Sunday, February 16, 2014

Sunday Soup - February 16

Sunday Soup is... a little of this, a little of that, not too much work, and hopefully a tasty result.

Soup Dish:  book people are talking about...
Although I don't really consider myself a writer, I have squeezed myself into a corner of the world of writing and publishing, and have read a lot of essays by writers, about writing. None have moved me quite as much as this from Kelly Gregory.

Given that my specific corner of this writing and publishing world is particularly focused on women's fiction, it shouldn't be surprising that I find myself following conversations about women's issues, about women in media, and diversity in general. It's too bad that a project like this is needed, but on the other hand, really great that it exists: 44 Stock Photos That Hope To Change The Way We Look At Women.

Arranging Your Books by Color Is Not a Moral Failure: an article that caught my eye and took me on a fun little link-hop through half a dozen articles on the topic proper, as well as a side trip about what the physical aspects of a book bring to the literary experience. The implications of this question and the range of answers of course, is undergoing a massive change with the advent of ebooks, but I was not really aware of the debates that have gone before - the Slate article, What Will Become of the Paper Book was a fascinating glimpse into that topic.  I'm a bad bibliophile because I never knew any of that before.

In the Observer article The Taming of the Hue: Ailing Hardcovers Find a Fashion-Fun Niche, one designer says:
“I have too much respect for books,” said interior designer and author of Fifth Avenue Style Howard Slatkin. “There is nothing that gives a house more warmth and personality. But when people take books and arrange them by color or stack them and put objects on top and treat them as mere decoration, I find it offensive.”
I can't say I find it actually offensive... but I might judge you a bit. I might assume that your books are a pretense and you might actually have no idea what their titles or contents are. And I might be wrong! but that is the impression that I might get, particularly if I didn't know you much before I was introduced to your rainbow bookshelf. I just think it reduces a book to its-- very, extremely-- most superficial aspect.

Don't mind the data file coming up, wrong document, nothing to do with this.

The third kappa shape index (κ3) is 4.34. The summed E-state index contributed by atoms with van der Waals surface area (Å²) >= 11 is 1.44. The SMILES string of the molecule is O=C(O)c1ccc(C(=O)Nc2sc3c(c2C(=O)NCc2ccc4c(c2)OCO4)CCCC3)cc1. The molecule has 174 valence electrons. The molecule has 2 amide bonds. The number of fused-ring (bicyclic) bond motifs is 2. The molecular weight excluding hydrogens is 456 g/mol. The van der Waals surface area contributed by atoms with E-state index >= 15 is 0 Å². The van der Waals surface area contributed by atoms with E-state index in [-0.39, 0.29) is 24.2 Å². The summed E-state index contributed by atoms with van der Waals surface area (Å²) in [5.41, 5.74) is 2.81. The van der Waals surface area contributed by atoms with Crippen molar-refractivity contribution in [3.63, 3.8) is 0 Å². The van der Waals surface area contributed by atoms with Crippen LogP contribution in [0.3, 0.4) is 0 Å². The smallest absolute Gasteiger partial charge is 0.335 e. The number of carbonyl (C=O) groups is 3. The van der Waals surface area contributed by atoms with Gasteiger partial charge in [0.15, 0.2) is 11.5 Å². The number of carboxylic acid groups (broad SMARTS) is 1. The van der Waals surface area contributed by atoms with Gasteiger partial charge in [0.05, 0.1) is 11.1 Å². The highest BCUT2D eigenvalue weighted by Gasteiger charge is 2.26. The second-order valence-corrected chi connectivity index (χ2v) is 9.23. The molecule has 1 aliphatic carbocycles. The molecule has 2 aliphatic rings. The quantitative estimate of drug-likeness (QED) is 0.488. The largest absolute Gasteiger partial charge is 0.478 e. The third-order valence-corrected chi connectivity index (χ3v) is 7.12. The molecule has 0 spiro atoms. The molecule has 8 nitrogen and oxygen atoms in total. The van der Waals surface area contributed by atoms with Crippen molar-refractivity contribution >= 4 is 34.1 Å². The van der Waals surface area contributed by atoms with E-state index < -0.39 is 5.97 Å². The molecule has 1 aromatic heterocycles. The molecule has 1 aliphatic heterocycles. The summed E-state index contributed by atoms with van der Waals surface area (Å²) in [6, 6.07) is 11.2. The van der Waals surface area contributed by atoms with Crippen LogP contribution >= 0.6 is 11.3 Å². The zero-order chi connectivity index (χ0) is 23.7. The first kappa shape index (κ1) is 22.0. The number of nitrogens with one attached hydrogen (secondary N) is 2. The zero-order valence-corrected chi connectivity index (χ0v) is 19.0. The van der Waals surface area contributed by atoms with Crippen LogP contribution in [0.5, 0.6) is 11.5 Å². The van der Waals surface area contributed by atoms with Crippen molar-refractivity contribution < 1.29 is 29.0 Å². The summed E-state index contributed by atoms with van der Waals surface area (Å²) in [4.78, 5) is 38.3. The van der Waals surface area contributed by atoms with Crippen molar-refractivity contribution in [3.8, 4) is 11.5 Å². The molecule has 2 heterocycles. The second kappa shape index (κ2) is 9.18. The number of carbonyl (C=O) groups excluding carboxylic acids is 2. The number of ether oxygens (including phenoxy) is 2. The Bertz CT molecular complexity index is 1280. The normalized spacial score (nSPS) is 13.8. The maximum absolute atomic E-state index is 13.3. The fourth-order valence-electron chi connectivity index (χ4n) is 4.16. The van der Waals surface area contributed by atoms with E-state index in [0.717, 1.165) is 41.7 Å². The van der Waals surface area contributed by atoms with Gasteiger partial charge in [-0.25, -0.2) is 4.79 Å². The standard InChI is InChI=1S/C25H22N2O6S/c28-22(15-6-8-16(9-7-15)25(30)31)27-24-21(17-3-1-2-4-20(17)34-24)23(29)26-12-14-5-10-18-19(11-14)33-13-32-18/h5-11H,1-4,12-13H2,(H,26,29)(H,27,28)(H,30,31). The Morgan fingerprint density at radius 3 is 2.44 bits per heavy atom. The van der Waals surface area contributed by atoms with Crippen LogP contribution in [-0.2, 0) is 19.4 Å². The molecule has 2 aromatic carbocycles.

The Paris Book Review is a fun read on books as decor in upscale mens' clothing stores.

Apartment Therapy raises one good point:
For the visual thinkers out there, organizing their books by color might just be the easiest way to find what they're looking for. You might not remember who wrote that great novel you read last summer, but the bright blue cover could easily stick in your mind.
But then reveals the true motivation:
Admit it: it looks good.  The whole point of this look is to make a visual impact with your books; to make art out of everyday items.
which I have to admit, I judge. I don't think it constitutes good art to reduce a literary work to the color of its jacket.

Now this notion, When Books Become Art Objects, is a whole different idea.  To have the physicality of the book enhance the theme or emotion of the book... that I can get behind. I don't see this as the same thing at all though -- it's the very opposite of going to Half Price Books and buying classics by the yard.

At any rate, thanks to  Mary Beth Williams for sending me down this little jaunt via her twitter feed.

What I'm reading
In the middle of Alexa Egan's Demon Curse. This is the first book of the Imnada series.  I managed to read the second one first but either way, I'm enjoying the series.  Really creative and dark mythology.

I finished Lexi Blake's "The Dom Who Loved Me" -- her offering in a 6-book set that I picked up a little while ago. I did get all the way through it but I can't recommend it. I find her narrative choppy and "telling" rather than "showing."

Sped through Kit Rocha's novella Beyond Temptation. I love this world. There were a few places where I really wanted a bit more characterization for Noah, but it is the nature of a wonderful novella to wish there was more of it. I'm a fan, what can I say.

Outlander Watch... Och. I canna wait for Jamie and Claire onscreen.
A delightful analysis from USA Today's Heroes and Heartbreakers column on why exactly, Outlander is so compelling.

The photo of the week was posted by Starz as a Valentine's gift to fans. THANK YOU STARZ.

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